Ask the NOC for a fresh up-to-date options file, saying what LNB you are using. This will make sure you also have the bit rate and FEC set correct.

Your modem will need to be registered at the hub if you are to transmit.

Best regards, Eric.
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Reply #4 - Dec 17th, 2011 at 6:32am  
Hello Eric, today I saw the satellite. I could get an iDirect modem x3 Evolution. The thing is that, although I could find it; I won't be to able to hold the modem (only for a few days). I'm using an iDirect LNB PLL with two bands. do you have any suggestions about what can I change in my old modem to make it see Rx??. Another thing, I need to be able to enter by hyperterminal and I dont have the iDirect login (it's not iDirect). The procedure to change the iDirect login password (root password), is the same that in the iDirect 3000 series??.

fis load Linux
exec -c "root=/dev/mtdblock2 console=ttyS1,9600 single"
--- and when it appears the /# prompt I have to enter passwd...
Thank you
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Reply #5 - Dec 17th, 2011 at 8:29am  
I suggest you contact the NOC for advice about a suitable model of iDirect modem, software version, type of LNB and matching options file.

I am not aware that an iDirect modem can control a dual band LNB, so as to switch it from one band to another using voltages (say +13V or +19V) or tone (22kHz on/off).  All iDirect modems are intended to be used with simple, single band, LNBs, as far as I am aware.

The modem tuning, set in the options file, needs to be the satellite frequency minus your LNB local osc frequency, for Ku band systems. See my message above for example calculation.

If you have a PLL type LNB find out if it is internal or external reference.  If external reference, then the options file will need the 10 MHz reference turned on, thus: odu_rx_10_MHz = 1

I don't know about password etc.

Best regards, Eric.
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« Last Edit: Dec 17th, 2011 at 1:14pm by Admin1 »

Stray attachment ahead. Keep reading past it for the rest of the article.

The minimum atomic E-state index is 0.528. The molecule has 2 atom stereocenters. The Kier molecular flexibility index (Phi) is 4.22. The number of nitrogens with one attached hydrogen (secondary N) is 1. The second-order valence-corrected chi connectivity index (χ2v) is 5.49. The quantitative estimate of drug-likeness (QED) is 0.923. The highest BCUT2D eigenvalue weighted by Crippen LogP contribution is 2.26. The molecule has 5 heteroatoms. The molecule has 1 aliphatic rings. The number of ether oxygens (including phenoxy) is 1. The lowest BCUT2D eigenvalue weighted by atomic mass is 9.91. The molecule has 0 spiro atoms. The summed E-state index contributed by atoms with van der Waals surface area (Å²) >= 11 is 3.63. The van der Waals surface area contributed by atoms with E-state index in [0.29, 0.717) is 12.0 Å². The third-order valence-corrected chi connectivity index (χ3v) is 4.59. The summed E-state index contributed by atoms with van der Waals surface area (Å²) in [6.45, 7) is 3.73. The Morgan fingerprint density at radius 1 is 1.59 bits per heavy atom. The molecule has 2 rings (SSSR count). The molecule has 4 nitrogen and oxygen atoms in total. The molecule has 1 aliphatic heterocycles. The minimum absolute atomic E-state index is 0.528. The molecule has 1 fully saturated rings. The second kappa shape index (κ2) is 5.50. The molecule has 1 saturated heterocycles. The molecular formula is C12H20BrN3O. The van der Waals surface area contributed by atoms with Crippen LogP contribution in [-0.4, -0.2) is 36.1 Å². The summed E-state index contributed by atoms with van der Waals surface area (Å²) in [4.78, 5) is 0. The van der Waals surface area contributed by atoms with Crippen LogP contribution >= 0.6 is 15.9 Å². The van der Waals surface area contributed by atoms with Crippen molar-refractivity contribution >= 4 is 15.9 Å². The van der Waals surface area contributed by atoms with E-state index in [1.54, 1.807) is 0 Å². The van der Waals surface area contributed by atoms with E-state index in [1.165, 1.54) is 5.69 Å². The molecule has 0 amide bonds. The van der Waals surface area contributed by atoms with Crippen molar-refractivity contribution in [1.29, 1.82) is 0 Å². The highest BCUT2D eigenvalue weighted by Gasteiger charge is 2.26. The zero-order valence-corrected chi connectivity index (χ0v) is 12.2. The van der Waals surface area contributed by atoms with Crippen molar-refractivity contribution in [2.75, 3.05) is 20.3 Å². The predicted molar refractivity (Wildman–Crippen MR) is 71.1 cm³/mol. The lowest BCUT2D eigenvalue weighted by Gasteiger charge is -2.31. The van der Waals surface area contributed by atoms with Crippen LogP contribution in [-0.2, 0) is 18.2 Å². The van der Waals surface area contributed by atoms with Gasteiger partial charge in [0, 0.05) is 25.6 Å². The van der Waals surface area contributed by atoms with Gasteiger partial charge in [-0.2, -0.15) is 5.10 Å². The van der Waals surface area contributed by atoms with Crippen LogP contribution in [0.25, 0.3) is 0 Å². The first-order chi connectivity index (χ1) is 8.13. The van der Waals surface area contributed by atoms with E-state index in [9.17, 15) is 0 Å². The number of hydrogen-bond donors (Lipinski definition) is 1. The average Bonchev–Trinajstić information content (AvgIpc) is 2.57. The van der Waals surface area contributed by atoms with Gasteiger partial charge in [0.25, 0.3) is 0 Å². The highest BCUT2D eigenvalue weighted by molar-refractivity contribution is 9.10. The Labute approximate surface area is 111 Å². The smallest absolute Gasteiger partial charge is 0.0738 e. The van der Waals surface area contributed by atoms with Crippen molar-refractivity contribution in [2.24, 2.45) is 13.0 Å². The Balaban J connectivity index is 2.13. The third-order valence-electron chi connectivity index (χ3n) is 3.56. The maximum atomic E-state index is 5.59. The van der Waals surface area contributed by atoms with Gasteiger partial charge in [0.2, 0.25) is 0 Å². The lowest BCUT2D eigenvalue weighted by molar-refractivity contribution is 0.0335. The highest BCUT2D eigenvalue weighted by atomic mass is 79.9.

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Reply #6 - Dec 18th, 2011 at 7:47am  
Eric, the LNB it's an iDirect Universal PLL with and input freq: 10.7-11.7ghz / 11.7-12.75ghz and the local freq it's 9.75/10.6ghz +- 370 khz. About the internal or external reference of 10 MHz, I already saw that, the thing is that, n the 3000 sries I didn't have to put the reference, but in the x3 it comes in up that value "1". So, the PLL it's using that 10 MHz reference. I can't contact with the NOC, a couple of friends of mine provided me with this equipments to make a few test and I cant get in touch with the NOC. I solved the problem with the pass. Thank you Eric, I will tell how this works...
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Reply #7 - Dec 18th, 2011 at 8:30pm  
Your LNB might be one of these:

DiSEqC 22 KHz Tone Universal Ku-Band PLL LNB (P/N: E0001110-0001)

Manual Switch Universal Ku-Band PLL LNB (P/N: E0001106-0001)

Local Frequency
[Low band]  9.75 GHz
[High band] 10.60 GHz

Input Frequency Range
[Low band]  10.70 to 11.70 GHz
[High band]  11.70 to 12.75 GHz

Output Frequency Range
[Low band]   950 to 1,950 MHz
[High band]  1,100 to 2,150 MHz

If the 22kHz tone version: high level tone On= high band.
I don't know how to turn tone on/off using options file. Note that this type of LNB is referred to in the context of the "Evolution" series iDirect modems.

If the manual version you turn a switch: cross means low band, in-line means high band.

Read more: http://www.idirect.net/~/media/Files/Spec%20Sheets/iDiProductShtPLLLNBs08103.ash...

There is no mention of an external reference being required, so try with the 10 MHz reference supply from the modem turned off.

Best regards, Eric.
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Reply #8 - Dec 24th, 2011 at 5:13am  
Thank you Eric, but in the x3 series we don't the option of "set" values in the OPT; it might because the configuration (i'm not so sure). This LNB model uses the 10 MHz reference, anyway the projecto works so thank you very much.